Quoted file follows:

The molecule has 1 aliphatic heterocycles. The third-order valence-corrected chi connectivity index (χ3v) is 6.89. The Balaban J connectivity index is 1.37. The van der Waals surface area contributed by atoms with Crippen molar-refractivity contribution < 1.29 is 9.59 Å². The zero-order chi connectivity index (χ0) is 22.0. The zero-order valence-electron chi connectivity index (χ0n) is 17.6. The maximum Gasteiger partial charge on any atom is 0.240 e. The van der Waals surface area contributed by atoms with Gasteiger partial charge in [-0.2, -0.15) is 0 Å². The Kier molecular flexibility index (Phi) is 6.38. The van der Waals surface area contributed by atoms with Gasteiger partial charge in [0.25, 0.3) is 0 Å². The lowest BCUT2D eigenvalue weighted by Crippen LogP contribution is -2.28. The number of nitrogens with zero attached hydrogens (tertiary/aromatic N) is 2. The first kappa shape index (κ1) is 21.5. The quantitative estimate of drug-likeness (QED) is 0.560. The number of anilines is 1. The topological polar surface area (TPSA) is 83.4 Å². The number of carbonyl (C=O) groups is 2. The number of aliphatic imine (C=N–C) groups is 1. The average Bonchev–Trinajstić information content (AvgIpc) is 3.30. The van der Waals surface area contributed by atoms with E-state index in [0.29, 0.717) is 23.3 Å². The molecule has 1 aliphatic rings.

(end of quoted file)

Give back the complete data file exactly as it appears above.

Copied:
The molecule has 1 aliphatic heterocycles. The third-order valence-corrected chi connectivity index (χ3v) is 6.89. The Balaban J connectivity index is 1.37. The van der Waals surface area contributed by atoms with Crippen molar-refractivity contribution < 1.29 is 9.59 Å². The zero-order chi connectivity index (χ0) is 22.0. The zero-order valence-electron chi connectivity index (χ0n) is 17.6. The maximum Gasteiger partial charge on any atom is 0.240 e. The van der Waals surface area contributed by atoms with Gasteiger partial charge in [-0.2, -0.15) is 0 Å². The Kier molecular flexibility index (Phi) is 6.38. The van der Waals surface area contributed by atoms with Gasteiger partial charge in [0.25, 0.3) is 0 Å². The lowest BCUT2D eigenvalue weighted by Crippen LogP contribution is -2.28. The number of nitrogens with zero attached hydrogens (tertiary/aromatic N) is 2. The first kappa shape index (κ1) is 21.5. The quantitative estimate of drug-likeness (QED) is 0.560. The number of anilines is 1. The topological polar surface area (TPSA) is 83.4 Å². The number of carbonyl (C=O) groups is 2. The number of aliphatic imine (C=N–C) groups is 1. The average Bonchev–Trinajstić information content (AvgIpc) is 3.30. The van der Waals surface area contributed by atoms with E-state index in [0.29, 0.717) is 23.3 Å². The molecule has 1 aliphatic rings.